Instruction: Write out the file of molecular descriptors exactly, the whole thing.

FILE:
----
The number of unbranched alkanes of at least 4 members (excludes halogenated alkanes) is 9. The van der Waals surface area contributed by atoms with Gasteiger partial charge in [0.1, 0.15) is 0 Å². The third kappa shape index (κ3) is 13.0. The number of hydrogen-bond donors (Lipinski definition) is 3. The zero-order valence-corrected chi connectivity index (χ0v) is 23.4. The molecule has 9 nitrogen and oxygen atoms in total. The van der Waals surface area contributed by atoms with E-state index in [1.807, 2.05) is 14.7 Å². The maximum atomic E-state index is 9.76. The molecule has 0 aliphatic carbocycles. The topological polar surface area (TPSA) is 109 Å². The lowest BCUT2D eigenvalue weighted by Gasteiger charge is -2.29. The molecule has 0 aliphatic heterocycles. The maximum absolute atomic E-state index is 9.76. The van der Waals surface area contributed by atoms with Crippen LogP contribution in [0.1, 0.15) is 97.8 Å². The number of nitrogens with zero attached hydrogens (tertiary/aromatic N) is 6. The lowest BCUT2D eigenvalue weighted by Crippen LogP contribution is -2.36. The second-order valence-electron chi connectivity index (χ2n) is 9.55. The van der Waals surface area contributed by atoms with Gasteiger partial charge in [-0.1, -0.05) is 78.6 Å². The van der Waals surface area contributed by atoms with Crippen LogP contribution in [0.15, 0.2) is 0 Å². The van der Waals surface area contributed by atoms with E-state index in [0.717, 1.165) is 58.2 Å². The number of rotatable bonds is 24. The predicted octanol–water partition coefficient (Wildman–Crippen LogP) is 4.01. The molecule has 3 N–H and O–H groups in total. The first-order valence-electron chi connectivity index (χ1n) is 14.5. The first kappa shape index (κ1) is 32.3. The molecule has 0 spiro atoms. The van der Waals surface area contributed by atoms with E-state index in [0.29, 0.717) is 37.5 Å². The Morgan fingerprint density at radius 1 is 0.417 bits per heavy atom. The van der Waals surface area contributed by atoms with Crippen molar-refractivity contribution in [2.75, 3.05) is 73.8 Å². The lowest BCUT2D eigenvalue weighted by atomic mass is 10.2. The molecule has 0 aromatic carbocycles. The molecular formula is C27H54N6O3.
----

The number of unbranched alkanes of at least 4 members (excludes halogenated alkanes) is 9. The van der Waals surface area contributed by atoms with Gasteiger partial charge in [0.1, 0.15) is 0 Å². The third kappa shape index (κ3) is 13.0. The number of hydrogen-bond donors (Lipinski definition) is 3. The zero-order valence-corrected chi connectivity index (χ0v) is 23.4. The molecule has 9 nitrogen and oxygen atoms in total. The van der Waals surface area contributed by atoms with E-state index in [1.807, 2.05) is 14.7 Å². The maximum atomic E-state index is 9.76. The molecule has 0 aliphatic carbocycles. The topological polar surface area (TPSA) is 109 Å². The lowest BCUT2D eigenvalue weighted by Gasteiger charge is -2.29. The molecule has 0 aliphatic heterocycles. The maximum absolute atomic E-state index is 9.76. The van der Waals surface area contributed by atoms with Crippen LogP contribution in [0.1, 0.15) is 97.8 Å². The number of nitrogens with zero attached hydrogens (tertiary/aromatic N) is 6. The lowest BCUT2D eigenvalue weighted by Crippen LogP contribution is -2.36. The second-order valence-electron chi connectivity index (χ2n) is 9.55. The van der Waals surface area contributed by atoms with Gasteiger partial charge in [-0.1, -0.05) is 78.6 Å². The van der Waals surface area contributed by atoms with Crippen LogP contribution in [0.15, 0.2) is 0 Å². The van der Waals surface area contributed by atoms with E-state index in [0.717, 1.165) is 58.2 Å². The number of rotatable bonds is 24. The predicted octanol–water partition coefficient (Wildman–Crippen LogP) is 4.01. The molecule has 3 N–H and O–H groups in total. The first-order valence-electron chi connectivity index (χ1n) is 14.5. The first kappa shape index (κ1) is 32.3. The molecule has 0 spiro atoms. The van der Waals surface area contributed by atoms with E-state index in [0.29, 0.717) is 37.5 Å². The Morgan fingerprint density at radius 1 is 0.417 bits per heavy atom. The van der Waals surface area contributed by atoms with Crippen molar-refractivity contribution in [2.75, 3.05) is 73.8 Å². The lowest BCUT2D eigenvalue weighted by atomic mass is 10.2. The molecule has 0 aromatic carbocycles. The molecular formula is C27H54N6O3.